Sometimes you can gain no greater satisfaction in life than to sit back, close your eyes, and remember when. With the flickering sound of an old movie projector echoing in the back of your mind, it's easy to relive some of those most memorable moments that bring a true smile to your face.

For John Griffith of Hanson, Massachusetts, hearing an old AM radio crackling on the porch as he spent time at his grandparents' farm in West Virginia in his early years brings back memories of when he first became consumed with classic trucks. Monday was always horse and cattle auction day, when his grandfather would head into town along with his neighbor, who just so happened to own a '49 Chevy pickup. To John, that truck held such a high power that it consumed every thought in his young mind. Sure, it was just a farm truck, but whenever he had a chance to sit in the bed or, better yet, go for a ride, his world went from black and white to full Technicolor...you get the picture! Graduating from high school in '67, John's first ride came in the form of a sweet '55 Chevy as a gift from his dad, but as time moved forward he's always had a pickup in the stable.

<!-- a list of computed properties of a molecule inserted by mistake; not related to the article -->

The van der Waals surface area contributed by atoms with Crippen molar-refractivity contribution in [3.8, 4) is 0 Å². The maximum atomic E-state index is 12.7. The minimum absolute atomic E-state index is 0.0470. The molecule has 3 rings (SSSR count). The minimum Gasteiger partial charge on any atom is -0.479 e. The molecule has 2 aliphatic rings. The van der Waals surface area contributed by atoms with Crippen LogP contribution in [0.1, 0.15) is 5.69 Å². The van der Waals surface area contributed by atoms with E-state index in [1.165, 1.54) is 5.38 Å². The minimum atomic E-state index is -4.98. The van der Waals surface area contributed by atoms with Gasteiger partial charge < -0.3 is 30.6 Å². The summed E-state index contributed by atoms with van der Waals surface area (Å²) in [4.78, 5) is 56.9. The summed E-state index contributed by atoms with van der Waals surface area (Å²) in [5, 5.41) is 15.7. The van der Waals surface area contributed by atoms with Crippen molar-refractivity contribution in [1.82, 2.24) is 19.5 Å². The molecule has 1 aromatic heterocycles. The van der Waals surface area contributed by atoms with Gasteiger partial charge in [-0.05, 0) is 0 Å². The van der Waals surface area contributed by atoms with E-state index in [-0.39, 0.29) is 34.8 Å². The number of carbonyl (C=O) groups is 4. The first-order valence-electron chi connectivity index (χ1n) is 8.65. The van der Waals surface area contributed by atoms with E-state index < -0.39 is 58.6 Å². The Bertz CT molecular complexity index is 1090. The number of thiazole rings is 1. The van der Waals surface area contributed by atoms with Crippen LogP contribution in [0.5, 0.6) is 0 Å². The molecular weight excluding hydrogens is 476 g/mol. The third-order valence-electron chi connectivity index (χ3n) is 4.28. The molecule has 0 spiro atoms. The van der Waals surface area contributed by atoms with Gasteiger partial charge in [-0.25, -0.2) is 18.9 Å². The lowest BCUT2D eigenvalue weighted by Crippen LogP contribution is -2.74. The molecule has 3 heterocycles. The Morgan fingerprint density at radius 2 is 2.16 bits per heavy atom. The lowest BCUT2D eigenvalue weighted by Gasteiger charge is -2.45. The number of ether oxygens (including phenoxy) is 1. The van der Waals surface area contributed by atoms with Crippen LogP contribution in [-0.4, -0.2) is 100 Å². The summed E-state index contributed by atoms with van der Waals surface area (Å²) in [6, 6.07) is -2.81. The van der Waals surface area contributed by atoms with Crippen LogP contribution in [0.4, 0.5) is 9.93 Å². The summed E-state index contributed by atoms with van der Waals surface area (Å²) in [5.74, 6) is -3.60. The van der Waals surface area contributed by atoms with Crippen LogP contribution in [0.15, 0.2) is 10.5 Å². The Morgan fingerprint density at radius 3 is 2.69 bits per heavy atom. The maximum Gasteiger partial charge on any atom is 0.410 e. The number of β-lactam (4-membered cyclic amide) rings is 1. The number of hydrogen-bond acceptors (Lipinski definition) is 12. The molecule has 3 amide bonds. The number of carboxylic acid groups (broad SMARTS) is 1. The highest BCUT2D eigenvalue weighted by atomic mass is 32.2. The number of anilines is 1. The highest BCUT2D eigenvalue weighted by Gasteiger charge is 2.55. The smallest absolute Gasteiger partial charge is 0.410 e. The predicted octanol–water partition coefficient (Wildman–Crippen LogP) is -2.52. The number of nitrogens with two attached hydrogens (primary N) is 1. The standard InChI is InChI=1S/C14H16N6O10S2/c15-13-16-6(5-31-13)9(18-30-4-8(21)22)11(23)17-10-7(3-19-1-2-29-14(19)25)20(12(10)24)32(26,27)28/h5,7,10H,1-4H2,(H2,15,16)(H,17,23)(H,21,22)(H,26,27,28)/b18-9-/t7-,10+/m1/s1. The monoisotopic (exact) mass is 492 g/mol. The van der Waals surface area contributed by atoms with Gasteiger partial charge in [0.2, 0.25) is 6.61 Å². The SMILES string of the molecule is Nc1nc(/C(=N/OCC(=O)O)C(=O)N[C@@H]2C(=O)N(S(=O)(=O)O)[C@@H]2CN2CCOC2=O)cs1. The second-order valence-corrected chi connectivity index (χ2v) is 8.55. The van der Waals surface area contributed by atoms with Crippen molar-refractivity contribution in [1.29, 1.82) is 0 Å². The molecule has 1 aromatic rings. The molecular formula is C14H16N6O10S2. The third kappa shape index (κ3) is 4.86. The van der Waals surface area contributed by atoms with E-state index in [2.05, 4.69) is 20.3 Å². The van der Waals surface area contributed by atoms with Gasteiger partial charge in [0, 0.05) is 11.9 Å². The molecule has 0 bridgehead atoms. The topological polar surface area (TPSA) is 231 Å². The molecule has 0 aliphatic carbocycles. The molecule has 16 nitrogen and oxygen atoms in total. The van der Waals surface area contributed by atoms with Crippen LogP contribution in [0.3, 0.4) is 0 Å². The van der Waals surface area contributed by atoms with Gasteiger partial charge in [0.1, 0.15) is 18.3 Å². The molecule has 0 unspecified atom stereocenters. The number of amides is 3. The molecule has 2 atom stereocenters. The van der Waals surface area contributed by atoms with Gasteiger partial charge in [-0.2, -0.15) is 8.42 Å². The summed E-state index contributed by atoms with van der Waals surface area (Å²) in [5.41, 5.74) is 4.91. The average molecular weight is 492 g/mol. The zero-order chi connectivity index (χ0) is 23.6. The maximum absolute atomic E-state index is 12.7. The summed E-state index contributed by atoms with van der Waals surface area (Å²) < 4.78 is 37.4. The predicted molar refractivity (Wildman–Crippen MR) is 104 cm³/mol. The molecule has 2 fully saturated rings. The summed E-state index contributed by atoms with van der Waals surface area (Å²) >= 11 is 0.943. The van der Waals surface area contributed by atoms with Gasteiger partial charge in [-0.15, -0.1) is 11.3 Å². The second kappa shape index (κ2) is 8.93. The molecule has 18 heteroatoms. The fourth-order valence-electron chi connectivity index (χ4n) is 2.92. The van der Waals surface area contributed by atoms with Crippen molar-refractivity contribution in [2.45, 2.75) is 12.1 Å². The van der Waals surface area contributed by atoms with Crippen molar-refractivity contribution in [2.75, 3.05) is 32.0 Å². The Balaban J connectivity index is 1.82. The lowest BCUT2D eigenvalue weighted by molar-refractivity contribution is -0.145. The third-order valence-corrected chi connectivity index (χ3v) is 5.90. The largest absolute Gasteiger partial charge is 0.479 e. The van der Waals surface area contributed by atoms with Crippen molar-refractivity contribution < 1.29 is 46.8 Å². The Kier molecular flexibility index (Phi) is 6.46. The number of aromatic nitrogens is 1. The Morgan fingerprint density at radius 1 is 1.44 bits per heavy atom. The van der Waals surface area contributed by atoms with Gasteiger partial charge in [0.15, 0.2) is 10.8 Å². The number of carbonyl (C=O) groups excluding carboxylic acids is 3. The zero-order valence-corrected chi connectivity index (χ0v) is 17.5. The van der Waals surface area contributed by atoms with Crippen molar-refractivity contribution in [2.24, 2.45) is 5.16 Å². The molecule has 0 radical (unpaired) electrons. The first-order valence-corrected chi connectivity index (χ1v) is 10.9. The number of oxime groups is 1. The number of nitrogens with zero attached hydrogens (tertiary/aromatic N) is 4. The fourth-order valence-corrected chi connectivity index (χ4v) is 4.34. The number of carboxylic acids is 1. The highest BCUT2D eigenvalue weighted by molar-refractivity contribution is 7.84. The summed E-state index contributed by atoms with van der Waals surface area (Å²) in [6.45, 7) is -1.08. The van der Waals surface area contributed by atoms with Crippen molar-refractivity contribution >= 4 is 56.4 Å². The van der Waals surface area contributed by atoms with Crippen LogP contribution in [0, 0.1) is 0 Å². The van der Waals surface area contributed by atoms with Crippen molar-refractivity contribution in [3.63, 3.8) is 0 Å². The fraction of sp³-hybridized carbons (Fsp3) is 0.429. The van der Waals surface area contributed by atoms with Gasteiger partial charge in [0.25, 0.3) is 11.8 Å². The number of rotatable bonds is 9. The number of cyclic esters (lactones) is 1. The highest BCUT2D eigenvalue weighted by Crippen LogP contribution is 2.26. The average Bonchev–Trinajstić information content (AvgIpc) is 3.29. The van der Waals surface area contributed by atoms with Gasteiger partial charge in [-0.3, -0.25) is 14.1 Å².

Never forgetting his roots, John relocated to Massachusetts and was able to find a small farm to keep his dream alive as he raised his family and ran a business. The only thing that was missing from the mix was that darn '49 that still burned in his mind. One day, out of the blue, his brother-in-law Bo rescued the remains of a '53 Chevy hauler from a corn field in rural Connecticut. Bo hauled it to John's place, telling him it was the perfect start to build that vintage Chevy he'd been dreaming about forever. That's all it took to finally give him the push to get busy and build the truck of his dreams.

Everyone from New England knows that thanks to harsh winters, road salt eats vintage steel for a living, and once the '53 was thoroughly checked out, only its doors were salvageable. Armed with a pair of doors and unable to let the memories of the '49 rest, John set out to find a suitable cab and chassis to start a ground-up build. After scouring the area, he finally located an acceptable start for the project that was in decent shape through a local newspaper ad on a '49 cab and chassis. Finally, with the most critical parts of the build coming into place, he could now concentrate on exactly how the ideas for the truck could move forward.